Luis Barragán: The Quiet Revolution
IVAM Centre del Carme
On view: November 13, 2001 - January 13, 2002
Solitude. Only in intimate communion with solitude may man find himself. Solitude is good company and my architecture is not for those who fear or shun it./Luis Barragán
Luis Barragán (1902-1988) is regarded as the most prominent Mexican architect and as one of the major figures on the international stage of architecture in the 20th Century. Barragán achieved international attention and acclaim for his poetic architectural style when he received the prestigious Pritzker Prize in 1980.
The buildings and landscapes realised by Barragán, all in his home country, exemplify his ability to fuse the structural tenets of traditional Mexican architecture with the vocabulary of Modernism. The result is at once intensely Mexican and thoroughly Universal.
The exhibition in the Centre del Carme, a building of great historical and architectural interest, with Gothic and Renaissance parts dating from the 13th Century, is the perfect setting for Barragán's timeless architecture.
The design by Bruce Mau, with large Barragán color panels filled
with sketches, drawings, photographs, documents and publications,
assembled by the architect himself from the beginning of his career
in the early Twenties until his death in 1988, that convey a rich
and complex view of Barragán's creative development.
They demonstrate the variety of his interests and the cultural, artistic and architectural influences that gave impetus to his quest for a poetic quality in architecture. Barragán's faith in the power of simplicity, his unwavering pursuit of physical and aesthetic quality, his extraordinary sense of colour, and finally, his unerring eye instil a uniqueness in his works which fails every attempt to imitate them.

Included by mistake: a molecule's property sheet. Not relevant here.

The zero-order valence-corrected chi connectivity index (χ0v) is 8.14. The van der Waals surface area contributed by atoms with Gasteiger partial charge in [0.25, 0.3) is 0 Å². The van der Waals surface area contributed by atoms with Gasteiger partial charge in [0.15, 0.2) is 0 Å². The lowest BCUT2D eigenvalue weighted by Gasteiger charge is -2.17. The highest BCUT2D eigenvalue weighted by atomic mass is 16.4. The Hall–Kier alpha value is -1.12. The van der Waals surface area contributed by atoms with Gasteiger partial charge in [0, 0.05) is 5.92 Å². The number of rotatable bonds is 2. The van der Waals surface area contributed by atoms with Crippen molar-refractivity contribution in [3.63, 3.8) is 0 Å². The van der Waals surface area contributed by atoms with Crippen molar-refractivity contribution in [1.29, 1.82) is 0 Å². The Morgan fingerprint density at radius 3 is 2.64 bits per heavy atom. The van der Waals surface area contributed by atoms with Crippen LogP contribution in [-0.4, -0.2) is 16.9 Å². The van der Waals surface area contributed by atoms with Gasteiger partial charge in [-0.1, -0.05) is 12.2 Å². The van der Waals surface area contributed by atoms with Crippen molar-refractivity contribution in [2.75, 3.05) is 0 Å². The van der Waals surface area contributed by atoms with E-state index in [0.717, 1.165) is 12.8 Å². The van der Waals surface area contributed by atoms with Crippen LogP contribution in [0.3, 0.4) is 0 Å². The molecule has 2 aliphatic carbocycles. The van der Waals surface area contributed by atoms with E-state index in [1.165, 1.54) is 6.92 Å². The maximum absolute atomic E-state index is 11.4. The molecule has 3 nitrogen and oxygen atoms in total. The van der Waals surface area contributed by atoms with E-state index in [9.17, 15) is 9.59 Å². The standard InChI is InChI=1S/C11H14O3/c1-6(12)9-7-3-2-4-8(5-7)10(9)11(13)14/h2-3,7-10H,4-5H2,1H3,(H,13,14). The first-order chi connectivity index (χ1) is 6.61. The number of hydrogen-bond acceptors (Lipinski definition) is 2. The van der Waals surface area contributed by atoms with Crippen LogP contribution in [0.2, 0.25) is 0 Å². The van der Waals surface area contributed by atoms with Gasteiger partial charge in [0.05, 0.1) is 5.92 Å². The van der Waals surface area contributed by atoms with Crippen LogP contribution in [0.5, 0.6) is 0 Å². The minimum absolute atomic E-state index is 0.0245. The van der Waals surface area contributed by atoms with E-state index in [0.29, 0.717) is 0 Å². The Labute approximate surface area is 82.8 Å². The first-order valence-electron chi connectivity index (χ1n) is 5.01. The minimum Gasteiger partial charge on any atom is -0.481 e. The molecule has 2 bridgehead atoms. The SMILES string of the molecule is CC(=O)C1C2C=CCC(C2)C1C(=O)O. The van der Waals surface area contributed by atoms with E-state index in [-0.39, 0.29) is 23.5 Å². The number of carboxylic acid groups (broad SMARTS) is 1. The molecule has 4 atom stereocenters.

Five digital projections, in black boxes with simple Barragán like benches, illustrate various aspects of Luis Barragán's work: light and colour, the pursuit of a quality of living that is simultaneously traditional and modern, the relationship between architecture and landscape, and the role of architecture in the urban setting.
These projections enable the viewer to comprehend several fundamental elements of Barragán's architecture which can hardly be communicated in any other way, such as scale, light, colours and surface textures.
One hears the voices of Alvaro Siza and Ricardo Legorreta in the
background. In one of the "Projection Boxes" Ricardo Legorreta
talks about the colors in Barragán's architecture and the colors of
Mexico; how Barragán used color to fill entire surfaces, creating
vast planes of pinks, oranges, ochres and blues.
Alvaro Siza remembers feeling like entering a Matisse painting or being in a contemporary painting in space. Siza also talks about Barragán's architecture as a combination of complexity and simplicity; an extraordinary quality in architecture.
There are the letters from the mid 1960's between Louis Kahn and Barragán where Kahn asks Barragán for advice on the definition of the courtyard between the two buildings at the Salk Institute in La Jolla. The simple color perspective by Barragán indicating a paved surface and, at the far end, the horizon line of the ocean with the quote:
I would not put a tree or blade of grass in this space. This should be a plaza of stone, not a garden. If you make this a plaza, you will gain a facade - a facade to the sky.
Several sketches show Barragán's great passion for horses and riding, at which he excelled.
Thanks to the acquisition of the archive and the subsequent establishment of the Barragán Foundation in Birsfelden, Switzerland, this noteworthy material can, for the first time, be shown to an international audience.
Design: Bruce Mau
Photography: Armando Salas Portugal
Photographs and Drawings © Barragán Foundation, Switzerland
The exhibition, accompanied by an extensive monograph and a film on Luis Barragán, is on view at the Centre del Carme through January 13, 2002
Last updated: December 19, 2013
New Haven, Connecticut,